Can a shake stop you snacking?

Mixing a common food additive into processed foods could “stave off hunger pangs for twice as long”, reported The Daily Telegraph. The newspaper said that “millions of dieters have been offered hope” by the process, which could mean the creation of cakes and pastries that stave off hunger pangs for longer.

The research by the Institute of Food Research looked at emulsifiers and stabilisers, which are extremely common in a range of processed food, from bread to salad dressings. These substances stop fat and water from separating in foodstuffs, and different additives may or may not break down in the stomach. The researchers chose a stabiliser called Tween 60, which does not break down in the acid of the stomach, and mixed it into a milkshake. After one hour, MRI scans showed that the volume of milkshake in the stomachs of those who had drunk the mixture was twice as great as in the stomachs of those who had drunk a similar shake without Tween 60. The subjects who drank the shake with the additive also said they felt fuller and less hungry.

This was preliminary research in 11 men in their twenties and is insufficient to offer hope to dieters. Regardless of whether people who feel full eat fewer calories in the long term, the study does not promote the addition of this substance to fast foods, as implied by some newspapers. These energy-dense foods have high levels of saturated fat and sugar, and this study should not be taken as an excuse to eat unhealthily. 

Where did the story come from?

This research was conducted by Dr Luca Marciani and colleagues from the Wolfson Digestive Diseases Centre and other departments in the University of Nottingham. The study was funded by the Biotechnology and Biological Sciences Research Council and published in the peer-reviewed British Journal of Nutrition.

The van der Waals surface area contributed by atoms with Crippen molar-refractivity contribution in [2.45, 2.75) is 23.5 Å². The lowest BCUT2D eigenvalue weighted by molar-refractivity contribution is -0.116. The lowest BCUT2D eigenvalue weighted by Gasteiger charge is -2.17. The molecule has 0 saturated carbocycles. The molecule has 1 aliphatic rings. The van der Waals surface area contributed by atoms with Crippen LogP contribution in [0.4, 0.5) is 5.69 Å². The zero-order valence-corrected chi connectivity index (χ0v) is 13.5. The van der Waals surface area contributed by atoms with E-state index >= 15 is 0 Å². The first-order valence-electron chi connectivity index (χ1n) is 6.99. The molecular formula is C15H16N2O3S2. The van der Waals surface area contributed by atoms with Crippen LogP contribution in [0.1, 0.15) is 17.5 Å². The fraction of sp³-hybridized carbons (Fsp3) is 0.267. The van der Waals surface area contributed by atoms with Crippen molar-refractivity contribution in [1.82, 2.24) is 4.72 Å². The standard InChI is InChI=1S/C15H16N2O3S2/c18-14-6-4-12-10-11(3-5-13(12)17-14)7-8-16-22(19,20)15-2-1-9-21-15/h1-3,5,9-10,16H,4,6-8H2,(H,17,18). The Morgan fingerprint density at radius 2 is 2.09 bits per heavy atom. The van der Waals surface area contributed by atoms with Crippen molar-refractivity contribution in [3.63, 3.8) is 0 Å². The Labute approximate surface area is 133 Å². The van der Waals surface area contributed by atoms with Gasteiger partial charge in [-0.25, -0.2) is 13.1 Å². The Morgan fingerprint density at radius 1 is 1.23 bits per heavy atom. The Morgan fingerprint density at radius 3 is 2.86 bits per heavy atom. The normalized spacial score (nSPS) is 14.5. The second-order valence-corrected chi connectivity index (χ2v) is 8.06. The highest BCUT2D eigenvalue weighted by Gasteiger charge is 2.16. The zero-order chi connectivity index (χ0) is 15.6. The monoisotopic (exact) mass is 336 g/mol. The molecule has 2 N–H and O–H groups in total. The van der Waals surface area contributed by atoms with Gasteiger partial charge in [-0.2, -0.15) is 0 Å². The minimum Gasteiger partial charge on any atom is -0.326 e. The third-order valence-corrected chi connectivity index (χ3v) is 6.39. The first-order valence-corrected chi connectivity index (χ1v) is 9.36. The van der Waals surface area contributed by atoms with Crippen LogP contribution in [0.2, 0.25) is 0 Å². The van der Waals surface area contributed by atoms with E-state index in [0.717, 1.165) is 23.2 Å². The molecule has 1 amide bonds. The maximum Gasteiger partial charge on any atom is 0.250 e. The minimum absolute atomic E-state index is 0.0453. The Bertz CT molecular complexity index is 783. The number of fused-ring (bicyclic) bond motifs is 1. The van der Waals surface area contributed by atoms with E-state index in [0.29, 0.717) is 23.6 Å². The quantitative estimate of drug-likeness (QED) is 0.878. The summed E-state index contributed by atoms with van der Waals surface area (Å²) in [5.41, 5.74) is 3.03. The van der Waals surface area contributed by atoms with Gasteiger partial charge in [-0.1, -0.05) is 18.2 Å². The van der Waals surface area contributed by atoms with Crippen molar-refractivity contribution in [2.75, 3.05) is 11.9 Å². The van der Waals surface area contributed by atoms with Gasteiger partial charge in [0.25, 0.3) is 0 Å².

What kind of scientific study was this?

This was a controlled trial comparing the stability of two fat/water emulsion meals in the gastric environment. The researchers explained that fat is often included in common foods as an emulsion of dispersed oil droplets to enhance the look, smell and texture of the food and to improve its stability.

The researchers had a theory that the stability of emulsified fat in the acidic environment of the stomach may affect how fast the stomach emptied, the sensation of fullness (satiety) and the absorption of fats.

They compared an acid-unstable emulsion with an acid-stable fat emulsion to see if the acid-stable one would empty from the stomach more slowly, cause more rapid lipid absorption and lead to a greater feeling of fullness.

Twelve healthy male volunteers were recruited and assessed for general health using a questionnaire. They had an average age of 24 and a BMI of 23.8kg/m2. The volunteers were checked to see if they had any reasons why they could not have an MRI scan and were given blood tests to check for lipids, anaemia and glucose. One volunteer withdrew from the study as he did not want to have blood tests taken.

The remainder were invited to two separate morning experiment sessions (about a week apart), having fasted overnight on each occasion.

Two test meals were developed for the study, with equal fat content (50g fat), equal energy content (3150kJ) and equal mean oil droplet size distribution (3.6mm). The acid-stable emulsion meal was designed to remain intact in the acid gastric environment and the other was designed to break down in two distinct phases.

At each session, the volunteers drank a 500ml serving of one of the two emulsion meals. The order in which they were given the drink was allocated at random. After 4.5 hours they ate a standard, low-fat cheese and salad sandwich with still water. This meal was chosen because it was low in fat.